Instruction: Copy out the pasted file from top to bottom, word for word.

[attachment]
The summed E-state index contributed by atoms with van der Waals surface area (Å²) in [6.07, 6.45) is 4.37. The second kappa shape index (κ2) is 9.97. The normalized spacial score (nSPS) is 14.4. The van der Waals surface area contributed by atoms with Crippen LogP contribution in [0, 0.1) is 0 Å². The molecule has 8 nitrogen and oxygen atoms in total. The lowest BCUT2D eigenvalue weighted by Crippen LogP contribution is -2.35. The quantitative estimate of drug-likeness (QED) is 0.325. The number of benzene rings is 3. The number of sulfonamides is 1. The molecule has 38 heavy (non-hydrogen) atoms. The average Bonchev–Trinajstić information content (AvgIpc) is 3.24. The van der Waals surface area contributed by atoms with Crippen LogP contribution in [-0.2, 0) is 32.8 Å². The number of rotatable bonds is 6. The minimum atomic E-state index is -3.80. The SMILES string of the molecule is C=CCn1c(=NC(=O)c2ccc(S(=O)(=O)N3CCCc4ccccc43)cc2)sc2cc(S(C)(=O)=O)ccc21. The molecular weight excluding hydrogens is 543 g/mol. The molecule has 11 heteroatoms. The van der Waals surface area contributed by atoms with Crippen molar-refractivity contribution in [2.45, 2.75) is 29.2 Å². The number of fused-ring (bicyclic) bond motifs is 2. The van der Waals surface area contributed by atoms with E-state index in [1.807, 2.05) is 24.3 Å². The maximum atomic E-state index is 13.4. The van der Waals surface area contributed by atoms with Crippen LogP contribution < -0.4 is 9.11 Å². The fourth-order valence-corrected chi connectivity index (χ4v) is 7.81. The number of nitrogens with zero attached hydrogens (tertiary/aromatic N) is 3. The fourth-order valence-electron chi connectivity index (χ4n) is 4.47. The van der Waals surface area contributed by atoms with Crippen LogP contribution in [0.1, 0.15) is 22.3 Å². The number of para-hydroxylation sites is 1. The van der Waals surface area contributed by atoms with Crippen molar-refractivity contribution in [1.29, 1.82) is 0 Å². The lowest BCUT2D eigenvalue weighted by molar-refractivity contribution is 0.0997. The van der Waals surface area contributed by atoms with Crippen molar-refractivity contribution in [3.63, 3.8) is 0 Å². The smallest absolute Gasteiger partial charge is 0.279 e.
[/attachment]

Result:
The summed E-state index contributed by atoms with van der Waals surface area (Å²) in [6.07, 6.45) is 4.37. The second kappa shape index (κ2) is 9.97. The normalized spacial score (nSPS) is 14.4. The van der Waals surface area contributed by atoms with Crippen LogP contribution in [0, 0.1) is 0 Å². The molecule has 8 nitrogen and oxygen atoms in total. The lowest BCUT2D eigenvalue weighted by Crippen LogP contribution is -2.35. The quantitative estimate of drug-likeness (QED) is 0.325. The number of benzene rings is 3. The number of sulfonamides is 1. The molecule has 38 heavy (non-hydrogen) atoms. The average Bonchev–Trinajstić information content (AvgIpc) is 3.24. The van der Waals surface area contributed by atoms with Crippen LogP contribution in [-0.2, 0) is 32.8 Å². The number of rotatable bonds is 6. The minimum atomic E-state index is -3.80. The SMILES string of the molecule is C=CCn1c(=NC(=O)c2ccc(S(=O)(=O)N3CCCc4ccccc43)cc2)sc2cc(S(C)(=O)=O)ccc21. The molecular weight excluding hydrogens is 543 g/mol. The molecule has 11 heteroatoms. The van der Waals surface area contributed by atoms with Crippen molar-refractivity contribution in [2.45, 2.75) is 29.2 Å². The number of fused-ring (bicyclic) bond motifs is 2. The van der Waals surface area contributed by atoms with E-state index in [1.807, 2.05) is 24.3 Å². The maximum atomic E-state index is 13.4. The van der Waals surface area contributed by atoms with Crippen LogP contribution < -0.4 is 9.11 Å². The fourth-order valence-corrected chi connectivity index (χ4v) is 7.81. The number of nitrogens with zero attached hydrogens (tertiary/aromatic N) is 3. The fourth-order valence-electron chi connectivity index (χ4n) is 4.47. The van der Waals surface area contributed by atoms with Crippen LogP contribution in [0.1, 0.15) is 22.3 Å². The number of para-hydroxylation sites is 1. The van der Waals surface area contributed by atoms with Crippen molar-refractivity contribution in [1.29, 1.82) is 0 Å². The lowest BCUT2D eigenvalue weighted by molar-refractivity contribution is 0.0997. The van der Waals surface area contributed by atoms with Crippen molar-refractivity contribution in [3.63, 3.8) is 0 Å². The smallest absolute Gasteiger partial charge is 0.279 e.